Media Advisory: CIGI experts are available to comment on next week’s G8 Summit in Deauville, France. The agenda is organized into three key areas, as are our experts.
To ecological economists and many ardent environmentalists, ‘green growth’ is an oxymoron. However, there is an increasing trend towards the use of terms like ‘green growth’, ‘green jobs’, and ‘green economy’ in environmental policy debates. This stems from recognition that the political-crafting of arguments for progressive environmental policies is critically important.
Staying true to this trend, France has chosen ‘green growth’ as a theme for next week’s Deauville G8 Summit. Environmental governance discussions on the docket for the summit are overwhelmingly framed in the context of ancillary economic benefits including:
The presence of digital issues on the G8 agenda is a welcome sign that world leaders are seriously considering the economic and social implications of the online ecosystem. Yet, given that President Sarkozy is currently chairing both the G8 and G20, the absence of an internet component on the list of G20 priorities is striking.
The priorities of the French Presidency for the G8 include a pervasive and conspicuous addition: the Internet. Including the digital economy in the international agenda was a signal from the always-ambitious President Sarkozy that his term at the helm would focus on pressing and emerging issues. As a recent White House strategy demonstrates, international cooperation regarding the Internet and digital economy is one such issue.
In CIGI’s fifth G20 paper, Distinguished Fellow Paul Heinbecker, a former ambassador and permanent representative of Canada to the UN, provides an institutional look at the G20: what is it working on; what should it consider working on; and whether these are the right issues for leaders to deal with. Heinbecker also explores those issues that appear on a multitude of international agendas.
“In international relations, as in everything else, necessity is the mother of invention, timing is everything and opportunity comes to prepared minds.”
The world’s largest economies are interdependent – as readers with the 2008 financial crisis still fresh in mind are sure to recall – so how can countries resolve the cooperation and coordination problems stemming from this condition?
In a recent report, Preventing Crises and Promoting Economic Growth: A Framework for International Policy Cooperation, co-authored by Chatham House and CIGI, Paola Subacchi and Paul Jenkins utilize a game-theoretic framework for the study of these strategic situations and propose eight policy recommendations for strengthening G20 cooperation.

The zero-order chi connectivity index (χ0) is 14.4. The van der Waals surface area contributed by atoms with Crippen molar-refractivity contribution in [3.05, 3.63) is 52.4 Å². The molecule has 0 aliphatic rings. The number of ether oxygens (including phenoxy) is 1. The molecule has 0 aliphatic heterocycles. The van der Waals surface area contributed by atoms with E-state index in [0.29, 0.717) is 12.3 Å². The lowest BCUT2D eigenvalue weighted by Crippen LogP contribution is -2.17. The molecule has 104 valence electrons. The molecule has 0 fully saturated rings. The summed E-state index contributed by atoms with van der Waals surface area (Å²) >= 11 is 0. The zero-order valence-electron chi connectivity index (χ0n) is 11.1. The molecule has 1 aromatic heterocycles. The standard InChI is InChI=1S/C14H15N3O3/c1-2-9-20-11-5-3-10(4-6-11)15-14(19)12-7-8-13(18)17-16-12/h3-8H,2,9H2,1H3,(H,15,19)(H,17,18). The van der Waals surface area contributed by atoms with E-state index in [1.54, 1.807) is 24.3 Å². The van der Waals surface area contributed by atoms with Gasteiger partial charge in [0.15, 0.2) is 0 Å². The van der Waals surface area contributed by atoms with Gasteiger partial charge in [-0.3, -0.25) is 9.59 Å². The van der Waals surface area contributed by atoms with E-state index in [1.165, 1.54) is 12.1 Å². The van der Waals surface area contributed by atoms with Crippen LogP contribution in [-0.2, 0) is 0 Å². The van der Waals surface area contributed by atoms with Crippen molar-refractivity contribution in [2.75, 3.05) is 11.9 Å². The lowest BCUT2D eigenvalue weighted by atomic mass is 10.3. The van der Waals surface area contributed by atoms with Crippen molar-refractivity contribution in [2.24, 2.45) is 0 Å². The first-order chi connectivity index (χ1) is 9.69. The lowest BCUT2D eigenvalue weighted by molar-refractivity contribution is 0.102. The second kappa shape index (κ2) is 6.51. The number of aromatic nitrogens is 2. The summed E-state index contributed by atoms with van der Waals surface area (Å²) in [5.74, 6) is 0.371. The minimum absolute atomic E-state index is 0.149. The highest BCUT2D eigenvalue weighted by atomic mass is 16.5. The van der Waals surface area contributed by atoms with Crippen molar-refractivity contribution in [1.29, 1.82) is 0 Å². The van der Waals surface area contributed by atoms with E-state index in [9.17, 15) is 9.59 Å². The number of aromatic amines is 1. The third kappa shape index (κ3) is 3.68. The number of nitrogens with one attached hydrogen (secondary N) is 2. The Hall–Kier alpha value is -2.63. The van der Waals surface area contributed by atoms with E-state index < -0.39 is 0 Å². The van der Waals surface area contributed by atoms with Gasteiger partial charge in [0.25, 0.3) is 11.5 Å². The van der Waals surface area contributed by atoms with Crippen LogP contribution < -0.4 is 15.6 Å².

[This post is a response to an exchange on FT.com here]
What Prof. Wade and Dr. Vestergaard (Letter, April 18) choose not to accept is that the G20 has become the hub of economic global governance. Even the United Nations (UN), the alternative institutional vehicle for dealing with the financial crisis, has come to terms with this reality as witnessed by the presence in a facilitative role of Secretary General Ban Ki-Moon at the Seoul summit. As the G20 has expanded its agenda the UN has endorsed the credo that the two institutions are different and complementary, not competing and contradictory.
In a new commentary for the East Asia Forum, CIGI Senior Fellow Barry Carin outlines the reasons why, despite high hopes, expectations for the G20 and France’s presidency are unrealistic.
The French have inherited an "unfinished agenda" from past G20 summits. They have, however, not adopted from past summits certain ideas, like that of a G20 Secretariat, and succesful outreach strategies (Korea sought ideas and inputs from non-G20 countries).
France has "overburdened" the G20 agenda, but that is not the only reason why expectations for the G20 in 2011 are unrealistic according to Carin:
G20 finance ministers and central banks met in Paris the other week to begin to tackle the G20’s 2011 agenda. A deal was struck on a list of indicators on economic imbalances, but there was no deal on how to use the indicators.
From the final communiqué: